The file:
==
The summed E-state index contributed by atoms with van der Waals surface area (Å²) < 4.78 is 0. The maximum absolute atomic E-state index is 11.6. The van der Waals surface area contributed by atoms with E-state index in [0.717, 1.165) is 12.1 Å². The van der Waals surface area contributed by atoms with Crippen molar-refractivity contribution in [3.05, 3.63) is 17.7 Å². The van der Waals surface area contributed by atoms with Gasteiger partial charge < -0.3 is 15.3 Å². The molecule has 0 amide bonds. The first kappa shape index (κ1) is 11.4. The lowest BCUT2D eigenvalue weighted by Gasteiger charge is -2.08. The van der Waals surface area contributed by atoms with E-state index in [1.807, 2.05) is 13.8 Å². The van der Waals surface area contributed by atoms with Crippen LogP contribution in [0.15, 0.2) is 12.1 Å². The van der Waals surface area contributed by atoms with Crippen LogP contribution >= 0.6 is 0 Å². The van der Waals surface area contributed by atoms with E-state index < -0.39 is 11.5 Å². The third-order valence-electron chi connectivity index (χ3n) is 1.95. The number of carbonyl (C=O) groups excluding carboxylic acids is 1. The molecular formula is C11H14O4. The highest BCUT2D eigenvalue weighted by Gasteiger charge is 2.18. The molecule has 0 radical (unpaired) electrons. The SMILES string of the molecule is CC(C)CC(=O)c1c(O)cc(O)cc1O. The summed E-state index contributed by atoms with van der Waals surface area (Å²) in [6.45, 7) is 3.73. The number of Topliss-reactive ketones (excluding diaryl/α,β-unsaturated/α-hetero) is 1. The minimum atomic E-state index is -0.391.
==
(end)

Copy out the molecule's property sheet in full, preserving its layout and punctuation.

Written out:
The summed E-state index contributed by atoms with van der Waals surface area (Å²) < 4.78 is 0. The maximum absolute atomic E-state index is 11.6. The van der Waals surface area contributed by atoms with E-state index in [0.717, 1.165) is 12.1 Å². The van der Waals surface area contributed by atoms with Crippen molar-refractivity contribution in [3.05, 3.63) is 17.7 Å². The van der Waals surface area contributed by atoms with Gasteiger partial charge < -0.3 is 15.3 Å². The molecule has 0 amide bonds. The first kappa shape index (κ1) is 11.4. The lowest BCUT2D eigenvalue weighted by Gasteiger charge is -2.08. The van der Waals surface area contributed by atoms with E-state index in [1.807, 2.05) is 13.8 Å². The van der Waals surface area contributed by atoms with Crippen LogP contribution in [0.15, 0.2) is 12.1 Å². The van der Waals surface area contributed by atoms with Crippen LogP contribution >= 0.6 is 0 Å². The van der Waals surface area contributed by atoms with E-state index < -0.39 is 11.5 Å². The third-order valence-electron chi connectivity index (χ3n) is 1.95. The number of carbonyl (C=O) groups excluding carboxylic acids is 1. The molecular formula is C11H14O4. The highest BCUT2D eigenvalue weighted by Gasteiger charge is 2.18. The molecule has 0 radical (unpaired) electrons. The SMILES string of the molecule is CC(C)CC(=O)c1c(O)cc(O)cc1O. The summed E-state index contributed by atoms with van der Waals surface area (Å²) in [6.45, 7) is 3.73. The number of Topliss-reactive ketones (excluding diaryl/α,β-unsaturated/α-hetero) is 1. The minimum atomic E-state index is -0.391.